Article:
US20110128275A1 - Field effect transistor, display element, image display device, and system - Google Patents

Field effect transistor, display element, image display device, and system Download PDF

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US20110128275A1
US20110128275A1 US12/737,688 US73768809A US2011128275A1 US 20110128275 A1 US20110128275 A1 US 20110128275A1 US 73768809 A US73768809 A US 73768809A US 2011128275 A1 US2011128275 A1 US 2011128275A1
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Prior art keywords
field effect
effect transistor
gate
oxide semiconductor
active layer
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US12/737,688
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Naoyuki Ueda
Yukiko Abe
Hiroshi Kondo
Yuki Nakamura
Yuji Sone
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Ricoh Co Ltd
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Ricoh Co Ltd
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Priority to JP2008211623 priority Critical
Priority to JP2008-211623 priority
Priority to JP2009180600A priority patent/JP5644071B2/en
Priority to JP2009-180600 priority
Application filed by Ricoh Co Ltd filed Critical Ricoh Co Ltd
Priority to PCT/JP2009/064535 priority patent/WO2010021349A1/en
Assigned to RICOH COMPANY, LTD. reassignment RICOH COMPANY, LTD. ASSIGNMENT OF ASSIGNORS INTEREST (SEE DOCUMENT FOR DETAILS). Assignors: ABE, YUKIKO, KONDO, HIROSHI, NAKAMURA, YUKI, SONE, YUJI, UEDA, NAOYUKI
Publication of US20110128275A1 publication Critical patent/US20110128275A1/en
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    • HELECTRICITY
    • H01BASIC ELECTRIC ELEMENTS
    • H01LSEMICONDUCTOR DEVICES; ELECTRIC SOLID STATE DEVICES NOT OTHERWISE PROVIDED FOR
    • H01L29/00Semiconductor devices adapted for rectifying, amplifying, oscillating or switching, or capacitors or resistors with at least one potential-jump barrier or surface barrier, e.g. PN junction depletion layer or carrier concentration layer; Details of semiconductor bodies or of electrodes thereof; Multistep manufacturing processes therefor
    • H01L29/66Types of semiconductor device ; Multistep manufacturing processes therefor
    • H01L29/68Types of semiconductor device ; Multistep manufacturing processes therefor controllable by only the electric current supplied, or only the electric potential applied, to an electrode which does not carry the current to be rectified, amplified or switched
    • H01L29/76Unipolar devices, e.g. field effect transistors
    • H01L29/772Field effect transistors
    • H01L29/78Field effect transistors with field effect produced by an insulated gate
    • H01L29/786Thin film transistors, i.e. transistors with a channel being at least partly a thin film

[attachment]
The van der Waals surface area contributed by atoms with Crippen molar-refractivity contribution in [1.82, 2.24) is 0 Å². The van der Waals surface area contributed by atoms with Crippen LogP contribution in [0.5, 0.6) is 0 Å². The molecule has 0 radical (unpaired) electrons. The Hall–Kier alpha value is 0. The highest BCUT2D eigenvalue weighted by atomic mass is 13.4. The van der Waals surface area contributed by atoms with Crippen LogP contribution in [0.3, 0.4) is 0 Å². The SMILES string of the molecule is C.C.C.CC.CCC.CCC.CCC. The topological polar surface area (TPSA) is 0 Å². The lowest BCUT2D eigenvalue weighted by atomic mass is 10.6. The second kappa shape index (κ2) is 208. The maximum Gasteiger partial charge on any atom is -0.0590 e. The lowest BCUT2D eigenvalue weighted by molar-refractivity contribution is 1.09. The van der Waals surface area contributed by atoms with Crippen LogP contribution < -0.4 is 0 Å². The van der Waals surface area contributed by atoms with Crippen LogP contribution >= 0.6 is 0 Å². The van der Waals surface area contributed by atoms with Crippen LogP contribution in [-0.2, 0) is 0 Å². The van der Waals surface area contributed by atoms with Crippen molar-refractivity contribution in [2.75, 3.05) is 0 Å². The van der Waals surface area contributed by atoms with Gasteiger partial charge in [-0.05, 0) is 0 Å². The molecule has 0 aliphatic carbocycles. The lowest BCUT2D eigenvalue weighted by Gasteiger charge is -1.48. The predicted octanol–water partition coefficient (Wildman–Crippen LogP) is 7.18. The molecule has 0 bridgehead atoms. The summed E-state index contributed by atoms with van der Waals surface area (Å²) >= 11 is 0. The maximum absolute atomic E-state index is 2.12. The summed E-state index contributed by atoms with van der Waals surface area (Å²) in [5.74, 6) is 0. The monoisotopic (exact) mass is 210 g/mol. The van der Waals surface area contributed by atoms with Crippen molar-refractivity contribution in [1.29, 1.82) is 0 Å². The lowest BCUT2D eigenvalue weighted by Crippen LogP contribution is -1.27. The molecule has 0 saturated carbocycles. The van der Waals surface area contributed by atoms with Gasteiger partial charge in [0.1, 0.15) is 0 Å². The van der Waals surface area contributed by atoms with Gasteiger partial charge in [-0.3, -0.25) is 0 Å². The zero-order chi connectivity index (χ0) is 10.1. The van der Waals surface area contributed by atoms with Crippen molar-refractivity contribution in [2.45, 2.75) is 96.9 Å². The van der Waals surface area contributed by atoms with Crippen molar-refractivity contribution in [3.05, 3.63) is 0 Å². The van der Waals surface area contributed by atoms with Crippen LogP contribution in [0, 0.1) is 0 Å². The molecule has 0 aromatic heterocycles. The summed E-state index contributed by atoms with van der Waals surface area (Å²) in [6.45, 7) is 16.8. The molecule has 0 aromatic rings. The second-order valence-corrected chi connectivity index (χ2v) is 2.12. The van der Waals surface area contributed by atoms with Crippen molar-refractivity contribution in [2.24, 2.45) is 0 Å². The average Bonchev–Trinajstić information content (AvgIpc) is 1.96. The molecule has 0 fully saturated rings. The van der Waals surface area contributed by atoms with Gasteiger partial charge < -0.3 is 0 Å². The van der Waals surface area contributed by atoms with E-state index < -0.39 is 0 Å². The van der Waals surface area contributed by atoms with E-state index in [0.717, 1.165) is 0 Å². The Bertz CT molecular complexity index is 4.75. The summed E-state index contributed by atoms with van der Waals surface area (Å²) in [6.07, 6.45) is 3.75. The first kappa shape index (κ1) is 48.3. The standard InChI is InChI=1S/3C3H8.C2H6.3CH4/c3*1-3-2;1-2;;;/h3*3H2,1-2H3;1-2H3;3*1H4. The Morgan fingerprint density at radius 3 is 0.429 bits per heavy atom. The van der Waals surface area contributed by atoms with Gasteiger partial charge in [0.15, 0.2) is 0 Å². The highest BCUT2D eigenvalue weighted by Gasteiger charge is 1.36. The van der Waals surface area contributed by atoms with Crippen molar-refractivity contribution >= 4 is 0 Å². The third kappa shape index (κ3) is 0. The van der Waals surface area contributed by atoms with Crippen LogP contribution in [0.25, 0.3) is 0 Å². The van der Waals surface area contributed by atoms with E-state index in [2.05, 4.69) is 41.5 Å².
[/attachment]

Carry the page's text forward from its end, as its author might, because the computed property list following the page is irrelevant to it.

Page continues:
• H01L29/7869Thin film transistors, i.e. transistors with a channel being at least partly a thin film having a semiconductor body comprising an oxide semiconductor material, e.g. zinc oxide, copper aluminium oxide, cadmium stannate
    • GPHYSICS
    • G02OPTICS
    • G02FDEVICES OR ARRANGEMENTS, THE OPTICAL OPERATION OF WHICH IS MODIFIED BY CHANGING THE OPTICAL PROPERTIES OF THE MEDIUM OF THE DEVICES OR ARRANGEMENTS FOR THE CONTROL OF THE INTENSITY, COLOUR, PHASE, POLARISATION OR DIRECTION OF LIGHT, e.g. SWITCHING, GATING, MODULATING OR DEMODULATING; TECHNIQUES OR PROCEDURES FOR THE OPERATION THEREOF; FREQUENCY-CHANGING; NON-LINEAR OPTICS; OPTICAL LOGIC ELEMENTS; OPTICAL ANALOGUE/DIGITAL CONVERTERS
    • G02F1/00Devices or arrangements for the control of the intensity, colour, phase, polarisation or direction of light arriving from an independent light source, e.g. switching, gating, or modulating; Non-linear optics
    • G02F1/01Devices or arrangements for the control of the intensity, colour, phase, polarisation or direction of light arriving from an independent light source, e.g. switching, gating, or modulating; Non-linear optics for the control of the intensity, phase, polarisation or colour 
    • G02F1/13Devices or arrangements for the control of the intensity, colour, phase, polarisation or direction of light arriving from an independent light source, e.g. switching, gating, or modulating; Non-linear optics for the control of the intensity, phase, polarisation or colour  based on liquid crystals, e.g. single liquid crystal display cells
    • G02F1/133Constructional arrangements; Operation of liquid crystal cells; Circuit arrangements
    • G02F1/136Liquid crystal cells structurally associated with a semi-conducting layer or substrate, e.g. cells forming part of an integrated circuit
    • G02F1/1362Active matrix addressed cells
    • G02F1/1368Active matrix addressed cells in which the switching element is a three-electrode device
    • GPHYSICS
    • G09EDUCATION; CRYPTOGRAPHY; DISPLAY; ADVERTISING; SEALS
    • G09GARRANGEMENTS OR CIRCUITS FOR CONTROL OF INDICATING DEVICES USING STATIC MEANS TO PRESENT VARIABLE INFORMATION
    • G09G3/00Control arrangements or circuits, of interest only in connection with visual indicators other than cathode-ray tubes